The Self and the Other in Cyprus: How Nationalism is Dangerously Flirting with Racism

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We observe that in Cyprus the process of forming a nation-state has been trapped in a web of the particular form of nationalism that was inspired by cultural and historical links with two other nation states, Greece and Turkey. The extranationalisation of a substantial part of the identity base of the Cypriot communities has led to a transformation of the perception of the Self and consequently of the perception of the Other. Since 1878 when the British forces landed in Cyprus and until today the defenders of a Cyprus without Cypriots – which according to their ideology Cyprus is inhabited by Greeks and Turks – was highlighting the differences to the detriment of what was gathering.

We will see how this transformation was made possible and how the physical separation has been an inescapable consequence. How the dangerous and threatening notion of “race” has been deliberately mingled with the notion of cultural identity that has been reduced to the sole characteristics of religion and language. Finally, we will try to explore the instrumentalization by the Orthodox Church of Cyprus – a state within the state – the notions of nation and race.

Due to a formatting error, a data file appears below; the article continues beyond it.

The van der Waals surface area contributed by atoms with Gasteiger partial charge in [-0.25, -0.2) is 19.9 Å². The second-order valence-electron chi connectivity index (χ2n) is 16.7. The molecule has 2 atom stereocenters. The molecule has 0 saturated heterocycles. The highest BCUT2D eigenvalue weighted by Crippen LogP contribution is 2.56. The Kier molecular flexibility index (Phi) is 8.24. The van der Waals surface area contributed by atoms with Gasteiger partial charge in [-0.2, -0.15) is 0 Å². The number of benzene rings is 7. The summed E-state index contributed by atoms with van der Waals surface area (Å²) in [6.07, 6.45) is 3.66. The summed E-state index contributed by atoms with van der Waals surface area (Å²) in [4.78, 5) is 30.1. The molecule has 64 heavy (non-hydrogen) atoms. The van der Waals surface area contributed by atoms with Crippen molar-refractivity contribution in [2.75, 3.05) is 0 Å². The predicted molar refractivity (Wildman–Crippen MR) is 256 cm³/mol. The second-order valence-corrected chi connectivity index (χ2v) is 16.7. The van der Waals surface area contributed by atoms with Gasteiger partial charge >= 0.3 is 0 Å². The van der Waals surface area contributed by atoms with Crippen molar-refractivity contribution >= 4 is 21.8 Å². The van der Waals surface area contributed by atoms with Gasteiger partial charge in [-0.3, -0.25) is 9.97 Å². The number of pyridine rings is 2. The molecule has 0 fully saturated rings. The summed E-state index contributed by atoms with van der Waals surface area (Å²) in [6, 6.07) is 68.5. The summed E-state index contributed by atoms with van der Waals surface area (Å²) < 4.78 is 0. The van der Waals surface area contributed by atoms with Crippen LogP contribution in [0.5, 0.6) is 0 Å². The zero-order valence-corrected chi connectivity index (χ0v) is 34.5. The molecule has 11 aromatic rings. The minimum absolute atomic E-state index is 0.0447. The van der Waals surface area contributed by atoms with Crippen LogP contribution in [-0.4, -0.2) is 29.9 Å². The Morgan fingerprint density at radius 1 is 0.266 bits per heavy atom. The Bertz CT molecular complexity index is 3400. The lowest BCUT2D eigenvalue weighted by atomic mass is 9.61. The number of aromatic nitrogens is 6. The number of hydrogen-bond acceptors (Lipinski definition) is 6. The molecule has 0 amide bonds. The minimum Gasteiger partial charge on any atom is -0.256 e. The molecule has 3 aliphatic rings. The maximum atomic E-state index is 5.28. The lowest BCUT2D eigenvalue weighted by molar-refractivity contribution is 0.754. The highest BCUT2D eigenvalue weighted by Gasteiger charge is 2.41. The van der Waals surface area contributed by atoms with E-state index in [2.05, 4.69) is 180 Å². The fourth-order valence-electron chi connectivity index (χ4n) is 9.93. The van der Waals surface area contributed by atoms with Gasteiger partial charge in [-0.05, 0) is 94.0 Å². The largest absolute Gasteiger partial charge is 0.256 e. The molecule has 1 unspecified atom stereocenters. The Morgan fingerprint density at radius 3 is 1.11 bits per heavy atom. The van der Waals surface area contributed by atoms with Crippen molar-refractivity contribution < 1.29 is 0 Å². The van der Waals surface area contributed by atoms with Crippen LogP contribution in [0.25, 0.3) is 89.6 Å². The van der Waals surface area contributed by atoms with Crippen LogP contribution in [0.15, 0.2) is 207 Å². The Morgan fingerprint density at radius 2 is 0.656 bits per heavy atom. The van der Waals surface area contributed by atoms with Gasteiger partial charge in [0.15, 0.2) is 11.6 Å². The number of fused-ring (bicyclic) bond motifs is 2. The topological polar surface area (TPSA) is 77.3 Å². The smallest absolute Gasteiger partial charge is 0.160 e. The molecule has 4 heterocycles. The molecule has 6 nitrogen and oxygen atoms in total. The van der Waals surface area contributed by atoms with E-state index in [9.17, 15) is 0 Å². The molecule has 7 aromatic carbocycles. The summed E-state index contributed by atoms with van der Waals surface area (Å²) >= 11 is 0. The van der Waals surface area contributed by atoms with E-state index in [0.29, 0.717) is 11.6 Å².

Keywords: Nationalism, Extranationalism, Racism, Cyprus, Religion, Language, Culture Versus Religion.
Stream: History, Historiography , Ethnicity, Difference, Identity , Immigration, Refugees, Race, Nation
Presentation Type: Paper Presentation in English
Paper: A paper has not yet been submitted.

Dr Christa Antoniou

Independent Researcher
Paris, France

Ref: H08P0514